Andy Core is an expert in Work-Life Balance, Wellbeing, and Peak Human Performance.
Anxiety can be a beast. It can make you illogical, overwhelmed and terminally negative, and anxiety doesn’t jut affect your life. It affects anyone who comes into contact with you.
Listed below are five tips to cope with anxiety:
Jot down things that you are worried about: Make it a habit to write down anything and everything that worries you on a notepad, on your smart-phone, your laptop or your office desktop. Basically anything you can find. Whenever you start to feel a little anxious, just jot down your thoughts right away at that very moment. Writing your thoughts down requires a bit of manual labor and is harder work than just pondering and brooding over those thoughts. Just tell yourself that you are only allowed to write about your negative thoughts not just sit and contemplate over them. This technique gradually will decrease your practice to think negatively and pessimistically all the time.
Set a specific time period each day when you are allowed to be anxious. Opt for a few 15 minutes anxiety-intervals, where you can worry and be anxious about whatever seems to be bothering you. During these intervals, instead of fighting these thoughts or trying to correct them, you should center these timeouts around your negative thoughts only. However, for the rest of the day try not to think pessimistically or be anxious. If still anxious thoughts try to surface during the day, just jot them down and tell yourself that you’ll ponder over them during your next “anxiety-interval”.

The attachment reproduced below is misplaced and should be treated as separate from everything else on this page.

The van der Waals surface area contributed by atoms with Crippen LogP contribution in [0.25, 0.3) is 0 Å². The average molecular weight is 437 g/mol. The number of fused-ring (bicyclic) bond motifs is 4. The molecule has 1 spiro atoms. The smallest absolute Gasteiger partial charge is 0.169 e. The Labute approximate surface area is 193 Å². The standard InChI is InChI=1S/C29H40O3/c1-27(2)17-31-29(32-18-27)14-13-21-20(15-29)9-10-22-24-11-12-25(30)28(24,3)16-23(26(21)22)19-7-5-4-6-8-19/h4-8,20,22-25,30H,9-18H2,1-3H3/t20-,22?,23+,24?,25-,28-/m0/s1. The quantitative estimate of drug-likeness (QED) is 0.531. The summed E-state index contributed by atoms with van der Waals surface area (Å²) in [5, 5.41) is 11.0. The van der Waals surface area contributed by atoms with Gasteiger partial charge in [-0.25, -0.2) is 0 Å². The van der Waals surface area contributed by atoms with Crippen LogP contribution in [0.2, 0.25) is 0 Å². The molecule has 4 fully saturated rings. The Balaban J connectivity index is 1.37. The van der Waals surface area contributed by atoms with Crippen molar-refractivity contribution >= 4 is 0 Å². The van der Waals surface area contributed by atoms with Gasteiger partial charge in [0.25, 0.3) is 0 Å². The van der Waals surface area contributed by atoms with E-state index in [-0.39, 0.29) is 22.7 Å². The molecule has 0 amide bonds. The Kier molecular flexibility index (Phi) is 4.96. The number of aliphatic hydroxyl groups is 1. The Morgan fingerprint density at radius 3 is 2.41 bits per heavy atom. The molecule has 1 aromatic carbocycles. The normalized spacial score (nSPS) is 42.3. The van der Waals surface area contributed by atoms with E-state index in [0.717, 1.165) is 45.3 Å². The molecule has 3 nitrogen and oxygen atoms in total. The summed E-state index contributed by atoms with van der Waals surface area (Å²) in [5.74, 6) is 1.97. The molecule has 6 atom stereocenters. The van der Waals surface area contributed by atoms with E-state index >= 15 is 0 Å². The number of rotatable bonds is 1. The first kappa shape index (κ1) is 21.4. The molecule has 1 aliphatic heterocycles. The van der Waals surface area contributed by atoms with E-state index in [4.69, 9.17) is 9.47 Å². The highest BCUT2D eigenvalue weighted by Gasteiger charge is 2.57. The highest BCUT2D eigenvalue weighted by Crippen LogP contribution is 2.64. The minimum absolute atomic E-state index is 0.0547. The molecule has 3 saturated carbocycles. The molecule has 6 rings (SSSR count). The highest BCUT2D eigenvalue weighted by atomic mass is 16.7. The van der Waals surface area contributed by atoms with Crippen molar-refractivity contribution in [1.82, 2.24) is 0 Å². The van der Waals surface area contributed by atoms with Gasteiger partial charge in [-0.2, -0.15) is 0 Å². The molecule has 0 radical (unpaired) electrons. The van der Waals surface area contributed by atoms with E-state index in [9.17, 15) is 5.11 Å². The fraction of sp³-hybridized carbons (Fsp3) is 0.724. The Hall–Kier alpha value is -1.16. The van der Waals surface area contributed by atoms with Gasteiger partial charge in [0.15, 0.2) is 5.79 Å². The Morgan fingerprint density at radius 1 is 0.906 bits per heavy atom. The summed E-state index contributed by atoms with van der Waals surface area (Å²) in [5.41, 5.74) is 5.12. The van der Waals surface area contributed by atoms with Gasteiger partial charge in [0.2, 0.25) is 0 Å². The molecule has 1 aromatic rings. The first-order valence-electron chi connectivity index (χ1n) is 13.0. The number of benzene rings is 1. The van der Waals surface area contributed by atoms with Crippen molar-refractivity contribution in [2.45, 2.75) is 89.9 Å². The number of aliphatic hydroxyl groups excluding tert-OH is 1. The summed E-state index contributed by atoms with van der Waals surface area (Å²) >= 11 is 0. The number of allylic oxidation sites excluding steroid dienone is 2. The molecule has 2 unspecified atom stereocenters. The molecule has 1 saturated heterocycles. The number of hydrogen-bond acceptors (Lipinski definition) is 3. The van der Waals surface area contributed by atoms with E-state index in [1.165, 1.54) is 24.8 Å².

But Be Honest. Keep in Mind That There is Nothing You Can Do. There’s a line in Everybody’s Free by Baz Luhrman that goes, “Don’t worry about the future; or worry, but know that worrying is as effective as trying to solve an algebra equation by chewing bubblegum.” I love this line because it’s so true. We have no idea what will happen tomorrow. The only thing we can do is to be the best version of ourselves today.
This brings me to my next point.
Live in the Present. All you are able to do is handle the very moment that is occurring now. And the only thing you have any control over in this moment is your perspective on what’s happening. If you’re a negative person who has anxiety problems, I’m sure that your brain often sees things in a negative light rather than a positive. The good news is that you can train your brain to be hopeful and positive rather than with bitterness and blame.
Train your Brain to Be Positive. This might sound silly or even impossible, but honestly, the best way to become positive is to see the world with a more forgiving, open thankful perspective. To get your brain on this track, take some time everyday to be thankful. That’s right. Take at least ten minutes a day to be in the quiet of your mind and list off the good things in your life. Take deep breaths and smile. There will be times when this is the last thing that you want to do, but I promise that every time you do it, you’ll feel better then you did before. Also, when something happens to you that is negative, take the time to think of one good thing that may come from this. If you try to do this every time you’re anxious or annoyed, eventually you’re brain may do it automatically.
To learn more on Andy’s programs